Film Reviews

The Lighthouse (2019) – 4K UHD Review

It’s difficult to find a more interesting director than Robert Eggers right now. The Witch was an incredible debut, The Northman was a hugely ambitious epic, and he’s now filming a remake of F.W. Murnau’s classic horror film Nosferatu. But perhaps his oddest film is The Lighthouse, now available from Arrow Video in a new 4K UHD edition.

The Lighthouse stars Robert Pattinson (The Batman) as Ephraim, a hardworking man who has decided to become a wickie, which is what they called lighthouse keepers back in the 1900s. He goes for a month’s work with the veteran wickie Thomas, played by Willem Dafoe (Spider-Man), whose hard drinking and hard farting life is at odds with Ephraim’s quietness. They soon get a camaraderie going, but Ephraim is haunted by hallucinations of mermaids and monsters, while Thomas works him to the bone but won’t allow him to tend to the light itself. The madness of the pair threatens to tear both of them apart, not least because Thomas is upset Ephraim doesn’t like his lobster.

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That last part sums up the absurdity of The Lighthouse, but Eggers, along with his co-writer/brother Max, is able to back it up with substance. The picture digs deep into the heavy classical writing of the likes of Herman Melville and the poetry of Samuel Taylor Coleridge, as well as the works of Sigmund Freud, subsequently adding layers of homoeroticism and oedipal complexes which end up floating near the surface as barely subtext. The Lighthouse could be said to be many things – it’s a horror movie, it’s a drama, it’s a fantasy, but for sure it has a bedding of jet-black humour.

© 2019 A24 Films.

Dafoe’s outbursts as Thomas are both mesmerising and hilarious, and Pattinson has an incredible way with body language where some of it verges on slapstick. But the darker tones filter through much of the film, and you never know if Ephraim or Thomas are going to kill each other or fuck each other. It has some fairly spicy moments too, which again can be incredibly funny if your sense of humour tends to swim in the darker regions.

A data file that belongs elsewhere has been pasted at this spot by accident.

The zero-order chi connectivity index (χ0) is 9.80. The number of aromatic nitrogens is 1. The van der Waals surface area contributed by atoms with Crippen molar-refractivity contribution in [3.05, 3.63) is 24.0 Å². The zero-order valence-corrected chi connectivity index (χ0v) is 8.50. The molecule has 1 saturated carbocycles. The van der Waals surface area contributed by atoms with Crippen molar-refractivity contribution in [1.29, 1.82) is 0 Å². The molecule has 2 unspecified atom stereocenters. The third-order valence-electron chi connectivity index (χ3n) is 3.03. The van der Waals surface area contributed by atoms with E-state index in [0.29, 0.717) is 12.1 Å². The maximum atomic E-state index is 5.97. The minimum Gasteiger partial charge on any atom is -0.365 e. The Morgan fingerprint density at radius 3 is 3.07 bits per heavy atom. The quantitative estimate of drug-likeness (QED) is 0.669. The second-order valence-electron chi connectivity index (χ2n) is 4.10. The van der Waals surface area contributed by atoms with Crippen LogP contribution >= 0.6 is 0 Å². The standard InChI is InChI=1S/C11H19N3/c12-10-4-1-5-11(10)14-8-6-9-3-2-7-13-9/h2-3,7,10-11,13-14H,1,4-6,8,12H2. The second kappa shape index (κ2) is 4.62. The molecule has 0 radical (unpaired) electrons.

The Lighthouse is also a very beautiful film, not just aesthetically, but also poetically and thematically. That said, Jarin Blaschke’s black-and-white cinematography is absolutely gorgeous and is just perfect in setting the mood of the film and working with the subtext of the picture through shadows. And then there is Mark Korven’s yearning score, swelling and expanding like waterlogged wood, and as mysterious as the ocean itself.

© 2019 A24 Films.

Arrow Video has brought The Lighthouse to 4K with a new Ultra HD transfer in Dolby Vision, which Eggers has approved. It looks amazing too, with the film shot on 35mm and finished in a nearly-square 1.19:1 aspect ratio. It has beautiful clarity but that is obfuscated somewhat by the design of the film and Blaschke’s exceptional lighting. The sound mix is excellent, with a DTS HD 5.1 track that swirls around you like Ephraim’s hallucinations.

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Arrow has given the film a number of new extras along with archival features from the previous Universal Blu-ray release. This includes a new audio commentary by authors Guy Adams and Alexandra Benedict, a new documentary called ‘Art of Darkness: Making The Lighthouse’, which features Eggers along with some crew and Adams and Benedict, and new writing in the booklet, although this was not made available for review. One thing I noticed, however, was that none of the special features seemed to have subtitles for hard of hearing, which is really unacceptable. This is not limited to this disc or even Arrow, as many of these labels regularly include supplemental features that do not have subtitles.

The Lighthouse is a brilliant and fascinating movie, with an oil-black wit and two bravura performances. You also get to see Robert Pattinson masturbating to a mermaid carving in ultra-high-definition, which has to be an attraction to Twilight fans. And maybe Batman fans too.

The Lighthouse is out now on 4K UHD and Blu-ray from Arrow Video.

1 comment

  1. The Lighthouse was indeed a fascinating film. The foreboding atmosphere at the beginning reminded me a little of the Shining. And the dynamic between the two characters was brilliant. A real mindbender of a movie.

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